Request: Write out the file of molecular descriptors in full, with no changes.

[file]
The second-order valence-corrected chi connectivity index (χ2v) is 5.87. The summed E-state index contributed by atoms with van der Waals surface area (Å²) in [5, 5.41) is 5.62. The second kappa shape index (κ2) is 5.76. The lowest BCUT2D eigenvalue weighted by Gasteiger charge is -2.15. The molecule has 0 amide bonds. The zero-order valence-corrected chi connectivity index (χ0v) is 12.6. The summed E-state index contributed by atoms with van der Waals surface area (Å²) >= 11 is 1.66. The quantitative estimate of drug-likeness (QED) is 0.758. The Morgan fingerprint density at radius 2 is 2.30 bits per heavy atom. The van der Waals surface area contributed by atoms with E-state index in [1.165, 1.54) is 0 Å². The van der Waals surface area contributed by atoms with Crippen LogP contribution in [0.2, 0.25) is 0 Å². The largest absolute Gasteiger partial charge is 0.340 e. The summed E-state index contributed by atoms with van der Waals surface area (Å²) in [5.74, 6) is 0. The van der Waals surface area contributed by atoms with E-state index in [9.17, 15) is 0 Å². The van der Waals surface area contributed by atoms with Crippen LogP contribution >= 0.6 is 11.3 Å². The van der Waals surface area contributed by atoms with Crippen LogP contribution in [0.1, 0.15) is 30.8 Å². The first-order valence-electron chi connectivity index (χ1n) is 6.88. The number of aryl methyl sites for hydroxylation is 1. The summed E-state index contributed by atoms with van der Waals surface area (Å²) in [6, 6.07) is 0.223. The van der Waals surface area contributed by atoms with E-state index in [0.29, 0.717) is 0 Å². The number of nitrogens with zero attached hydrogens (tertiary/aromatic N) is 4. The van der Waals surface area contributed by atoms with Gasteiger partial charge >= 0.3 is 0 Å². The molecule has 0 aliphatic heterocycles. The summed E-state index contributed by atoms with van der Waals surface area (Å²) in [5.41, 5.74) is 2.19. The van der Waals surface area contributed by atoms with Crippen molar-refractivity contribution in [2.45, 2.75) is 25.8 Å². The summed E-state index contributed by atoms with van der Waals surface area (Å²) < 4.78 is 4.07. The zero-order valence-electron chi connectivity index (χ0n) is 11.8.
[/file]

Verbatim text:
The second-order valence-corrected chi connectivity index (χ2v) is 5.87. The summed E-state index contributed by atoms with van der Waals surface area (Å²) in [5, 5.41) is 5.62. The second kappa shape index (κ2) is 5.76. The lowest BCUT2D eigenvalue weighted by Gasteiger charge is -2.15. The molecule has 0 amide bonds. The zero-order valence-corrected chi connectivity index (χ0v) is 12.6. The summed E-state index contributed by atoms with van der Waals surface area (Å²) >= 11 is 1.66. The quantitative estimate of drug-likeness (QED) is 0.758. The Morgan fingerprint density at radius 2 is 2.30 bits per heavy atom. The van der Waals surface area contributed by atoms with E-state index in [1.165, 1.54) is 0 Å². The van der Waals surface area contributed by atoms with Crippen LogP contribution in [0.2, 0.25) is 0 Å². The largest absolute Gasteiger partial charge is 0.340 e. The summed E-state index contributed by atoms with van der Waals surface area (Å²) in [5.74, 6) is 0. The van der Waals surface area contributed by atoms with E-state index in [9.17, 15) is 0 Å². The van der Waals surface area contributed by atoms with Crippen LogP contribution >= 0.6 is 11.3 Å². The van der Waals surface area contributed by atoms with Crippen LogP contribution in [0.1, 0.15) is 30.8 Å². The first-order valence-electron chi connectivity index (χ1n) is 6.88. The number of aryl methyl sites for hydroxylation is 1. The summed E-state index contributed by atoms with van der Waals surface area (Å²) in [6, 6.07) is 0.223. The van der Waals surface area contributed by atoms with E-state index in [0.29, 0.717) is 0 Å². The number of nitrogens with zero attached hydrogens (tertiary/aromatic N) is 4. The van der Waals surface area contributed by atoms with Gasteiger partial charge >= 0.3 is 0 Å². The molecule has 0 aliphatic heterocycles. The summed E-state index contributed by atoms with van der Waals surface area (Å²) in [5.41, 5.74) is 2.19. The van der Waals surface area contributed by atoms with Crippen molar-refractivity contribution in [2.45, 2.75) is 25.8 Å². The summed E-state index contributed by atoms with van der Waals surface area (Å²) < 4.78 is 4.07. The zero-order valence-electron chi connectivity index (χ0n) is 11.8.